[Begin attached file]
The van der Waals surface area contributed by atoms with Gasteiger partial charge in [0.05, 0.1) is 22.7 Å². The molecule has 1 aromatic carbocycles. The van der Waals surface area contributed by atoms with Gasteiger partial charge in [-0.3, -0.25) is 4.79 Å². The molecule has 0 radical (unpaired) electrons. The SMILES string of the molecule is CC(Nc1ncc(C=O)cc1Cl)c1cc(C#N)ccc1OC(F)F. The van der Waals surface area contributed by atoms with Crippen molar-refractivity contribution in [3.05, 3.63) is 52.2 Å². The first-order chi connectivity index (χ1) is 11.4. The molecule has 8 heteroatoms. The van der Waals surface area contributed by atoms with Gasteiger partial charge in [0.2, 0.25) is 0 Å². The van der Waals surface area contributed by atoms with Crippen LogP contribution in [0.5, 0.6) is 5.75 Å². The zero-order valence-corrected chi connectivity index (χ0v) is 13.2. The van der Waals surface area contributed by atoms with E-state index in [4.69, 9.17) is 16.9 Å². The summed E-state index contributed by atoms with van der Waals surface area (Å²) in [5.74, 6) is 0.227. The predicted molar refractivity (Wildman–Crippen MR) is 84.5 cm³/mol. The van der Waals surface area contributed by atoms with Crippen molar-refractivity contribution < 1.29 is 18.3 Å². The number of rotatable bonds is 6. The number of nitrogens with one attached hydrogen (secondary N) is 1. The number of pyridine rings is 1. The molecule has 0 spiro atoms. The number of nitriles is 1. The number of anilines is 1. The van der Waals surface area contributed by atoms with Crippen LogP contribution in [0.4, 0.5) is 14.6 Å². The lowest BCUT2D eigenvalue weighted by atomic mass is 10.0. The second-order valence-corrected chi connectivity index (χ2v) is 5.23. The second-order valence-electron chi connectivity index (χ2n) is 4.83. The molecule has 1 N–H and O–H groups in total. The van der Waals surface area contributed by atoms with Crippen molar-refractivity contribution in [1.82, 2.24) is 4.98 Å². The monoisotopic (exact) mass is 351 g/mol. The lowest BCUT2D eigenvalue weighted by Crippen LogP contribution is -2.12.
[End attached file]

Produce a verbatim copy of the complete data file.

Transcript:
The van der Waals surface area contributed by atoms with Gasteiger partial charge in [0.05, 0.1) is 22.7 Å². The molecule has 1 aromatic carbocycles. The van der Waals surface area contributed by atoms with Gasteiger partial charge in [-0.3, -0.25) is 4.79 Å². The molecule has 0 radical (unpaired) electrons. The SMILES string of the molecule is CC(Nc1ncc(C=O)cc1Cl)c1cc(C#N)ccc1OC(F)F. The van der Waals surface area contributed by atoms with Crippen molar-refractivity contribution in [3.05, 3.63) is 52.2 Å². The first-order chi connectivity index (χ1) is 11.4. The molecule has 8 heteroatoms. The van der Waals surface area contributed by atoms with Gasteiger partial charge in [0.2, 0.25) is 0 Å². The van der Waals surface area contributed by atoms with Crippen LogP contribution in [0.5, 0.6) is 5.75 Å². The zero-order valence-corrected chi connectivity index (χ0v) is 13.2. The van der Waals surface area contributed by atoms with E-state index in [4.69, 9.17) is 16.9 Å². The summed E-state index contributed by atoms with van der Waals surface area (Å²) in [5.74, 6) is 0.227. The predicted molar refractivity (Wildman–Crippen MR) is 84.5 cm³/mol. The van der Waals surface area contributed by atoms with Crippen molar-refractivity contribution < 1.29 is 18.3 Å². The number of rotatable bonds is 6. The number of nitrogens with one attached hydrogen (secondary N) is 1. The number of pyridine rings is 1. The molecule has 0 spiro atoms. The number of nitriles is 1. The number of anilines is 1. The van der Waals surface area contributed by atoms with Crippen LogP contribution in [0.4, 0.5) is 14.6 Å². The lowest BCUT2D eigenvalue weighted by atomic mass is 10.0. The second-order valence-corrected chi connectivity index (χ2v) is 5.23. The second-order valence-electron chi connectivity index (χ2n) is 4.83. The molecule has 1 N–H and O–H groups in total. The van der Waals surface area contributed by atoms with Crippen molar-refractivity contribution in [1.82, 2.24) is 4.98 Å². The monoisotopic (exact) mass is 351 g/mol. The lowest BCUT2D eigenvalue weighted by Crippen LogP contribution is -2.12.